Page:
Is the discussion of free will an illusion?

Biologist Martin Heisenberg writes an article for Nature which purports to address the issue of free will, but ultimately does nothing of the kind.

Heisenberg describes the actual research around which the article is constructed, as follows:

My lab has demonstrated that fruit flies, in situations they have never encountered, can modify their expectations about the consequences of their actions. They can solve problems that no individual fly in the evolutionary history of the species has solved before. Our experiments show that they actively initiate behaviour. Like humans who can paint with their toes, we have found that flies can be made to use several different motor outputs to escape a life-threatening danger or to visually stabilize their orientation in space.

The ‘expectations’ of fruit flies?

Let us be generous, and accept that this term is used metaphorically. The problem with Heisenberg’s article owes far more to the general thrust of the argument, which is merely to claim that animals are capable of adapting their behaviour, that “behavioural output can be independent of sensory input.” Yet, as Heisenberg admits himself, “the idea that animals act only in response to external stimuli has long been abandoned, and it is well established that they initiate behaviour on the basis of their internal states, as we do.” But given that this fact is well-established, it is difficult to see what Heisenberg thinks has been newly discovered in his lab.

Let us accept that Heisenberg’s lab have correctly interpreted their empirical data, and that fruit lies are indeed capable of adapting to their environment. This would constitute a type of learning, but it is difficult to see how this bears upon the issue of free will. Neural networks, for example, are capable of learning, and there is a body of literature which demonstrates that recurrent neural networks can be trained to behave like deterministic finite-state automata (DFA). Fruit-fly learning and subsequent behaviour could be represented by such a neural network, but a neural network that can be trained to behave like a DFA is hardly considered to be the epitome of freely-willed behaviour. Neural networks themselves can be either deterministic or stochastic (i.e., random), but both types of causation are distinct from Heisenberg’s notion of freely-willed behaviour as “self-generated,” (i.e., neither determined, nor random).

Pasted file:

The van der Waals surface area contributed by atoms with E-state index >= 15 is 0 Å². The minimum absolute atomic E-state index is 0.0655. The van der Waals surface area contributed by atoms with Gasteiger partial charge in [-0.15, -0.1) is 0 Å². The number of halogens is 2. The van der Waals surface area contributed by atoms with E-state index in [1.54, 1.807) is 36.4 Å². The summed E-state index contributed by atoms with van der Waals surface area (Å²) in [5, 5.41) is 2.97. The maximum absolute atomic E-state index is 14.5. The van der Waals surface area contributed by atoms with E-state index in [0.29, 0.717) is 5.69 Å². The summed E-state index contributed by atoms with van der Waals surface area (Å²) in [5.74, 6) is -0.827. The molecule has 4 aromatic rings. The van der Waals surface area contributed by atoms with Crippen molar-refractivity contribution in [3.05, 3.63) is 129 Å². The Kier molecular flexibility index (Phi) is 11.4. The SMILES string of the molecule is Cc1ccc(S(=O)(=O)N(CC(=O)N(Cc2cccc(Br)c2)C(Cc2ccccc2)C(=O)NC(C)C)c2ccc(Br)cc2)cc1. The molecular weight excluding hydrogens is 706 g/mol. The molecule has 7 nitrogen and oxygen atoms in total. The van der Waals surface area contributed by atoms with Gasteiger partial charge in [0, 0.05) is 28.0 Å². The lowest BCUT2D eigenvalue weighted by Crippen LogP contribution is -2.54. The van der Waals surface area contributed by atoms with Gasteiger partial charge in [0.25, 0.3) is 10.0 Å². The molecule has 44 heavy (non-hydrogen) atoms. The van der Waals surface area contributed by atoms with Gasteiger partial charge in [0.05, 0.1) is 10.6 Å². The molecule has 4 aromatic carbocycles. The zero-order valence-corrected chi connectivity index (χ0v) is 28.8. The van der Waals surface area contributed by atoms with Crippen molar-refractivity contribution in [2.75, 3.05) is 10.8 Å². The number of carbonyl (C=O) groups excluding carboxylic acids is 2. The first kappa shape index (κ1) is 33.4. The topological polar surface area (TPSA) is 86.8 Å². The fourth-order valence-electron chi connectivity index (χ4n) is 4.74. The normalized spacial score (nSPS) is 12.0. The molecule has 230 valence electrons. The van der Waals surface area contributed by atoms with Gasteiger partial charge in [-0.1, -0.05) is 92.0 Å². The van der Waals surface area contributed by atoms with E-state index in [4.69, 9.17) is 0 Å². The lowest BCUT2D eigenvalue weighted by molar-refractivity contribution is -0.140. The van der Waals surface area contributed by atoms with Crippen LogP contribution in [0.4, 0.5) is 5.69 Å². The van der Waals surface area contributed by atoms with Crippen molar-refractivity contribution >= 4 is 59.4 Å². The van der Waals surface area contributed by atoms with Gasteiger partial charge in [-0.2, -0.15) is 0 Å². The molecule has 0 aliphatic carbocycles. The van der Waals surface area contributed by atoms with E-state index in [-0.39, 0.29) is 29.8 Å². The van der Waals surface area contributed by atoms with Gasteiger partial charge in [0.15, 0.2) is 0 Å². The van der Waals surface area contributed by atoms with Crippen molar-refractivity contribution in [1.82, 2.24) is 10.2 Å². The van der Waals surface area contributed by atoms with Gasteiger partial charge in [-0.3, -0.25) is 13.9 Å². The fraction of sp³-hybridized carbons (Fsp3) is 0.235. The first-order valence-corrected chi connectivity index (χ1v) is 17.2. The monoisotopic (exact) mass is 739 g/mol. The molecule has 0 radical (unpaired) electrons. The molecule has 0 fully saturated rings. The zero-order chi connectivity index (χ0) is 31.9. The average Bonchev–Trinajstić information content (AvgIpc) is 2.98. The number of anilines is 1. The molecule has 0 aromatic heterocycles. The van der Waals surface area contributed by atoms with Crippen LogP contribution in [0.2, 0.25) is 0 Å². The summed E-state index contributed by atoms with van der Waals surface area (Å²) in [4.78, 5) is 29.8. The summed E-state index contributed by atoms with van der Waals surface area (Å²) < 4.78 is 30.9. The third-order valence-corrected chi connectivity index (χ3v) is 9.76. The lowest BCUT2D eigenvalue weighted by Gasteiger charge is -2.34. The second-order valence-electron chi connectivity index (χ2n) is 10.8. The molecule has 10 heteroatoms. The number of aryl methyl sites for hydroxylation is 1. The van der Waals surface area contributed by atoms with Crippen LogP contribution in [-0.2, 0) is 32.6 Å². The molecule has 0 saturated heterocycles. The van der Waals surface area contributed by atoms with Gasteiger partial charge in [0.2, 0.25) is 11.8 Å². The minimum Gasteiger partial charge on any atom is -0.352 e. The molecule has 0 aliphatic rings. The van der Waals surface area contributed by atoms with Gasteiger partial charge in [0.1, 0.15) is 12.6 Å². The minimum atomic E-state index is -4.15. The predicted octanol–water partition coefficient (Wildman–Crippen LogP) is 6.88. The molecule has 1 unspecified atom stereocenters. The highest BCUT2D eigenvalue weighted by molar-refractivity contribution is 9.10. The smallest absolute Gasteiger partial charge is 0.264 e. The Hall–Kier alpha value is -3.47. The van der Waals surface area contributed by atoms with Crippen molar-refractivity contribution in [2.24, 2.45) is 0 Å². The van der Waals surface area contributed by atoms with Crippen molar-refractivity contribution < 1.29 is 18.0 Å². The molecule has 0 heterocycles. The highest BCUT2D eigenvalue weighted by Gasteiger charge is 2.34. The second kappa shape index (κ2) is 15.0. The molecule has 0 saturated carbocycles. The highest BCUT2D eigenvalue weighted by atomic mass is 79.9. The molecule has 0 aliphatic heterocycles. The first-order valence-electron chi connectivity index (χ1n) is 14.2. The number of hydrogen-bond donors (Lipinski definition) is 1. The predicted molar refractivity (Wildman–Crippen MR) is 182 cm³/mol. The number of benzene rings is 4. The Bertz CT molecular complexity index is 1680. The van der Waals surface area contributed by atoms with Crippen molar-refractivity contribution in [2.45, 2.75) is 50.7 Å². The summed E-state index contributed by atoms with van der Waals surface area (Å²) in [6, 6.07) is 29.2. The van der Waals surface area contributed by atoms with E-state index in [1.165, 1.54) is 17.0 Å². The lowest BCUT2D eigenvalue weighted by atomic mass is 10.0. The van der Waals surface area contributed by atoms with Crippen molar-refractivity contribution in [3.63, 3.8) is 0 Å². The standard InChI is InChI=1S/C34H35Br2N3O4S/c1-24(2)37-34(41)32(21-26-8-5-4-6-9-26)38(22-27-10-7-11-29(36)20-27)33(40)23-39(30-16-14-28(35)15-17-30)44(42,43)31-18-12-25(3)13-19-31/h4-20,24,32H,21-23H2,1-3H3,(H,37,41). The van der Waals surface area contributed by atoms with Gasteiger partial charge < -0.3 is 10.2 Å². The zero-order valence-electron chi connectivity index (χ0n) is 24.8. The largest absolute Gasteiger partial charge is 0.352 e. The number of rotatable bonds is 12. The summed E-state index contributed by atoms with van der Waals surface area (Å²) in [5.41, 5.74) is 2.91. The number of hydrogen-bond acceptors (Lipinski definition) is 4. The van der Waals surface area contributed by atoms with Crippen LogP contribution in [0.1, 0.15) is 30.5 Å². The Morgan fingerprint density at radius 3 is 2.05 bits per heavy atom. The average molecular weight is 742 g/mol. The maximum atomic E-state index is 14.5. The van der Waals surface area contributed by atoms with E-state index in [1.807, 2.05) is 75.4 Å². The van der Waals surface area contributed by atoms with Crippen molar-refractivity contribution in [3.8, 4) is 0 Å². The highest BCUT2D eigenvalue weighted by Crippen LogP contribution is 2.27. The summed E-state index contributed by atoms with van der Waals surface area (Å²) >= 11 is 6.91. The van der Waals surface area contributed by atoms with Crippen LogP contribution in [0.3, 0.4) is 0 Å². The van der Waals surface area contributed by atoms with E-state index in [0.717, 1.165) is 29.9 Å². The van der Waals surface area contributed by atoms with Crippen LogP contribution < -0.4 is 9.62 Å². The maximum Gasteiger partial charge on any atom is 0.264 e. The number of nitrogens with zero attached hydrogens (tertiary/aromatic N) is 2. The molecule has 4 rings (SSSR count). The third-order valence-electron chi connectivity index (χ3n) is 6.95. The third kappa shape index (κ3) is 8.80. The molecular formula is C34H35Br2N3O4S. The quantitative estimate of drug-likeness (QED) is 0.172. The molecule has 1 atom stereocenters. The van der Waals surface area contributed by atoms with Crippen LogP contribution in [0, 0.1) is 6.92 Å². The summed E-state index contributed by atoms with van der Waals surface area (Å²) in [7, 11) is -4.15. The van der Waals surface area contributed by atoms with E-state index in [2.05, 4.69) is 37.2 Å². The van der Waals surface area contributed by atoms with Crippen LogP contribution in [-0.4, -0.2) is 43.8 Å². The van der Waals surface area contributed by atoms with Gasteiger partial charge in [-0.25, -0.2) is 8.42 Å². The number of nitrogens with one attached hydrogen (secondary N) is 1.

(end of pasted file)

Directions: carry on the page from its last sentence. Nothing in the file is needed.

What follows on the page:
If fruit flies are indeed capable of adapting to their environment, then this would be inconsistent with a behaviouristic interpretation of fluit fly behaviour (i.e., an interpretation which denies that fruit flies possess internal states), but it is perfectly consistent with a deterministic interpretation of their behaviour (as well as being quite irrelevant to the issue of free will). Without internal states, there can be no variation in the output response to input stimuli, but with internal states, the response to a stimulus can vary depending upon the internal state, and the internal state can be the result of prior learning.

So Heisenberg’s lab have perhaps found evidence for the existence of internal states in fruit flies, but such a finding is of no relevance to the issue of free will.

Published in: on May 29, 2009 at 10:58 pm  Comments (2)  

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2 CommentsLeave a comment

  1. On the discussion of “free will as an illusion”, I do agree that recent (last 50 years+) knowledge from the developments of research regarding the brain’s neural network and general infrastructure does indicate that the latter impact a person’s capacity to exercise free will. I believe that we must integrate this continually evolving research in our philosophical view on the human’s capacity of free will. In a way, our traditional and skewered view of “free will” will be radically changed. But it will probably be at least another 500 years before this change seeps down into our culture and institutions.
    thank you for the opportunity to comment. I enjoy your comments and column very much.

  2. Thanks Elizabeth.

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